It is misleading to interpret “obruni” as “an offensive term for a foreigner”. There is a native Akan word for foreigner & it’s not obruni. In Akan etimology, Obruni means white person- that’s it. And the unfortunate effects of colonialism is that obruni is a compliment in the Ghanaian setting. I have heard people describe a ladylike Ghanaian woman as obruni. When I’m called obruni cos I live in North America, I don’t view it as someone intentionally insulting me. I rather become sad cos I understand that the person isn’t conscious enough to know the full import of what they’re saying. I don’t expect foreign born Ghanaians or African Americans to view it as a compliment. I’m just saying that a Ghanaian who calls you obruni isn’t doing it with the same intention as an AA who calls me a booty scratcher.

      I have also heard from foreign born Ghanaians & AAs & Caribbeans who were hurt because when they came to Africa, they were viewed as foreigners. Africans have always identified according to ethnic group & you can only be a part of this group through your mom (in matrilineal areas) or dad (in patrilineal areas). I come from a matrilineal group & when I go to my dad’s hometown, I’m considered a foreigner and visitor.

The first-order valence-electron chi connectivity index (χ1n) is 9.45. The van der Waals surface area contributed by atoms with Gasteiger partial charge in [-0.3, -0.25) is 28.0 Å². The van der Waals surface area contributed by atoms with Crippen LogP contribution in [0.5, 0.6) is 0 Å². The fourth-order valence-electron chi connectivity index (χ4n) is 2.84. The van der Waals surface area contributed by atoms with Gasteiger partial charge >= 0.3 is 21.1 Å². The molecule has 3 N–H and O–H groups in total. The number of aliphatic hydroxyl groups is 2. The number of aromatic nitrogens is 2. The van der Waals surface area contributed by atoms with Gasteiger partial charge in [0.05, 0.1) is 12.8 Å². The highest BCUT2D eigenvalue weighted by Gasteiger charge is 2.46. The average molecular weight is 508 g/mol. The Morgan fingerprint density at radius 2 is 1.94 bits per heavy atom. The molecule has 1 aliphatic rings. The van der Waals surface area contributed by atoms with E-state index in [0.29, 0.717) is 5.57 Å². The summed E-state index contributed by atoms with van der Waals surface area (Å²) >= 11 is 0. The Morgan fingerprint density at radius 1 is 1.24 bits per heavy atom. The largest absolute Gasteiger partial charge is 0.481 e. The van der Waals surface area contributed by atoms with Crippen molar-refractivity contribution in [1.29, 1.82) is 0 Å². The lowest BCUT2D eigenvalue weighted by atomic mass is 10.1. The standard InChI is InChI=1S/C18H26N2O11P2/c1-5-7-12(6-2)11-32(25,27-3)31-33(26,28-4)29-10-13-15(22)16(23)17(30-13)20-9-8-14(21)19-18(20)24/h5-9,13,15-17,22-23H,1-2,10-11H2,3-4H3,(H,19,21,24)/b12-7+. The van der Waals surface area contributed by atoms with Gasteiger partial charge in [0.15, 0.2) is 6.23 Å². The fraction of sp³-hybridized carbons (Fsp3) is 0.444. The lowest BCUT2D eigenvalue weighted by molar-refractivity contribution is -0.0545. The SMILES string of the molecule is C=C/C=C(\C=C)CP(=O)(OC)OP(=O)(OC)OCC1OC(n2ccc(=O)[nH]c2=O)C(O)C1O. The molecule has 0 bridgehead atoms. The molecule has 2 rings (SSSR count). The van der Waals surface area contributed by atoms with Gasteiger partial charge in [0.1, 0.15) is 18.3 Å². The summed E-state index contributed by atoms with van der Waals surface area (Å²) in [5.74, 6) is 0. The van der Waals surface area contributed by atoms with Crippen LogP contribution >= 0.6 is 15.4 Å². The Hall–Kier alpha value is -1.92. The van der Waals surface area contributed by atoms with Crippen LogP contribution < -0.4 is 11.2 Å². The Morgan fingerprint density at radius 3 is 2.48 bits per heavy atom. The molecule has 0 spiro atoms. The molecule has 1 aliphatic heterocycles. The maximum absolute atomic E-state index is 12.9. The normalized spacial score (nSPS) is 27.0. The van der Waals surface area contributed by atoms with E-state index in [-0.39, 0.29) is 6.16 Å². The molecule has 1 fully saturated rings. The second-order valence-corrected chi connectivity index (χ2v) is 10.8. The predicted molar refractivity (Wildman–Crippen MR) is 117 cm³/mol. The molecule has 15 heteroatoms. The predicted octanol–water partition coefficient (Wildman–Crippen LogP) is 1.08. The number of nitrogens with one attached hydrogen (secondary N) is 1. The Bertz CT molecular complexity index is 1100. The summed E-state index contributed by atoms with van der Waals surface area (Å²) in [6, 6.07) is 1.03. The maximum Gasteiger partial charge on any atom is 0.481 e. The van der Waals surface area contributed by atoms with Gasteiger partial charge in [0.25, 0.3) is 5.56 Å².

People from other ethnic groups are called “foreigner” in my ethnic group. The Akan name for some ethnic groups in Ghana translates as “foreigner” & most Ghanaians consider mixed race persons as white. This is not surprising when you consider the fact that the concept of Africa & all Africans being one, is also a product of colonialism. Pre colonial Africans didn’t identify as “African”.

      With this background, why assume that someone who calls you obruni is trying to insult/ offend you? I can totally understand an AA being hurt by being called obruni but what I’m saying is that in the Ghanaian society, it’s not the equivalent of a slur like booty scratcher otherwise why would men use it in songs to describe their lovers?

  • Queen Ekuba